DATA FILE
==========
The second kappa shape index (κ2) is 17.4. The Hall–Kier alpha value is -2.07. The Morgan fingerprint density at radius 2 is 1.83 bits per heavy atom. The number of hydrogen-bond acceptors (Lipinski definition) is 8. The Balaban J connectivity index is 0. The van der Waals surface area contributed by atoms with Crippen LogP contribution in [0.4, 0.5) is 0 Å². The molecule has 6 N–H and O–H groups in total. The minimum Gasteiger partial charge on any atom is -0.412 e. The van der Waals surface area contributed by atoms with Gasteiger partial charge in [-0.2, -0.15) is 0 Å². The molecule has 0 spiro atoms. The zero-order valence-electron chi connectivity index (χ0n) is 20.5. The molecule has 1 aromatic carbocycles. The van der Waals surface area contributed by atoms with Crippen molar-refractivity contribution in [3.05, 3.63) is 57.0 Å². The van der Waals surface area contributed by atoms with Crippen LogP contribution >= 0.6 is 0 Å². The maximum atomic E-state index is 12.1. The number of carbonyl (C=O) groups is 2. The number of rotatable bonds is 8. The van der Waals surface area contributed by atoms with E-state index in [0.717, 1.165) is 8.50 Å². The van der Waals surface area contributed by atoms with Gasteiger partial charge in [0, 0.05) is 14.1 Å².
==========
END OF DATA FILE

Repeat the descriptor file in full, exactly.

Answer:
The second kappa shape index (κ2) is 17.4. The Hall–Kier alpha value is -2.07. The Morgan fingerprint density at radius 2 is 1.83 bits per heavy atom. The number of hydrogen-bond acceptors (Lipinski definition) is 8. The Balaban J connectivity index is 0. The van der Waals surface area contributed by atoms with Crippen LogP contribution in [0.4, 0.5) is 0 Å². The molecule has 6 N–H and O–H groups in total. The minimum Gasteiger partial charge on any atom is -0.412 e. The van der Waals surface area contributed by atoms with Gasteiger partial charge in [-0.2, -0.15) is 0 Å². The molecule has 0 spiro atoms. The zero-order valence-electron chi connectivity index (χ0n) is 20.5. The molecule has 1 aromatic carbocycles. The van der Waals surface area contributed by atoms with Crippen molar-refractivity contribution in [3.05, 3.63) is 57.0 Å². The van der Waals surface area contributed by atoms with Crippen LogP contribution >= 0.6 is 0 Å². The maximum atomic E-state index is 12.1. The number of carbonyl (C=O) groups is 2. The number of rotatable bonds is 8. The van der Waals surface area contributed by atoms with E-state index in [0.717, 1.165) is 8.50 Å². The van der Waals surface area contributed by atoms with Gasteiger partial charge in [0, 0.05) is 14.1 Å².